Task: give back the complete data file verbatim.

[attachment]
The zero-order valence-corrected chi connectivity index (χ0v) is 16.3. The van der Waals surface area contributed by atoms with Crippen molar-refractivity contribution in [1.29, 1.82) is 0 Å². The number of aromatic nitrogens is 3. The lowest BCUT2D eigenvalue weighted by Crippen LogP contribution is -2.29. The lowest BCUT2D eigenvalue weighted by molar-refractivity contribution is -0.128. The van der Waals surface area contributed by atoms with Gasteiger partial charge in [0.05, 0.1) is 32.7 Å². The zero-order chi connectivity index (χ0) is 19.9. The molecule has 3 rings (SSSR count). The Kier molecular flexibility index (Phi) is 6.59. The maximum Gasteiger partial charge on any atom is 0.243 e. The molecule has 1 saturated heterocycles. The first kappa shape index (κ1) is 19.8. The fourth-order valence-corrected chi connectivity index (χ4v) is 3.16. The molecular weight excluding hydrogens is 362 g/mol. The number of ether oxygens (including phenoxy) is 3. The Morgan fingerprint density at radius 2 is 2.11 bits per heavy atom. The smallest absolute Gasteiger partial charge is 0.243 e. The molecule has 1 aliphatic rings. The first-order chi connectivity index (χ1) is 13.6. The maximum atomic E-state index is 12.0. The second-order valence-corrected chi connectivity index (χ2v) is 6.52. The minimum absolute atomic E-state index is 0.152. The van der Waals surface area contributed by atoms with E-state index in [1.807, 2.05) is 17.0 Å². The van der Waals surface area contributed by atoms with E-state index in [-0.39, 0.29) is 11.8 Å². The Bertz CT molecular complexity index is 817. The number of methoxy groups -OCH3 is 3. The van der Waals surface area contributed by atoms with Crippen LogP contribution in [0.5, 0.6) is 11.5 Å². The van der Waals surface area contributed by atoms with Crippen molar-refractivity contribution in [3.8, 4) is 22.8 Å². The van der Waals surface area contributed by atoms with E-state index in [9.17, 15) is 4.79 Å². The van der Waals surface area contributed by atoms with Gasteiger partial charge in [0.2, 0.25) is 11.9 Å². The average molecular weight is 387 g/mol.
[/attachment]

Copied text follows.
The zero-order valence-corrected chi connectivity index (χ0v) is 16.3. The van der Waals surface area contributed by atoms with Crippen molar-refractivity contribution in [1.29, 1.82) is 0 Å². The number of aromatic nitrogens is 3. The lowest BCUT2D eigenvalue weighted by Crippen LogP contribution is -2.29. The lowest BCUT2D eigenvalue weighted by molar-refractivity contribution is -0.128. The van der Waals surface area contributed by atoms with Gasteiger partial charge in [0.05, 0.1) is 32.7 Å². The zero-order chi connectivity index (χ0) is 19.9. The molecule has 3 rings (SSSR count). The Kier molecular flexibility index (Phi) is 6.59. The maximum Gasteiger partial charge on any atom is 0.243 e. The molecule has 1 saturated heterocycles. The first kappa shape index (κ1) is 19.8. The fourth-order valence-corrected chi connectivity index (χ4v) is 3.16. The molecular weight excluding hydrogens is 362 g/mol. The number of ether oxygens (including phenoxy) is 3. The Morgan fingerprint density at radius 2 is 2.11 bits per heavy atom. The smallest absolute Gasteiger partial charge is 0.243 e. The molecule has 1 aliphatic rings. The first-order chi connectivity index (χ1) is 13.6. The maximum atomic E-state index is 12.0. The second-order valence-corrected chi connectivity index (χ2v) is 6.52. The minimum absolute atomic E-state index is 0.152. The van der Waals surface area contributed by atoms with E-state index in [1.807, 2.05) is 17.0 Å². The van der Waals surface area contributed by atoms with E-state index in [-0.39, 0.29) is 11.8 Å². The Bertz CT molecular complexity index is 817. The number of methoxy groups -OCH3 is 3. The van der Waals surface area contributed by atoms with Crippen LogP contribution in [0.5, 0.6) is 11.5 Å². The van der Waals surface area contributed by atoms with Crippen molar-refractivity contribution in [3.8, 4) is 22.8 Å². The van der Waals surface area contributed by atoms with E-state index in [9.17, 15) is 4.79 Å². The van der Waals surface area contributed by atoms with Gasteiger partial charge in [0.2, 0.25) is 11.9 Å². The average molecular weight is 387 g/mol.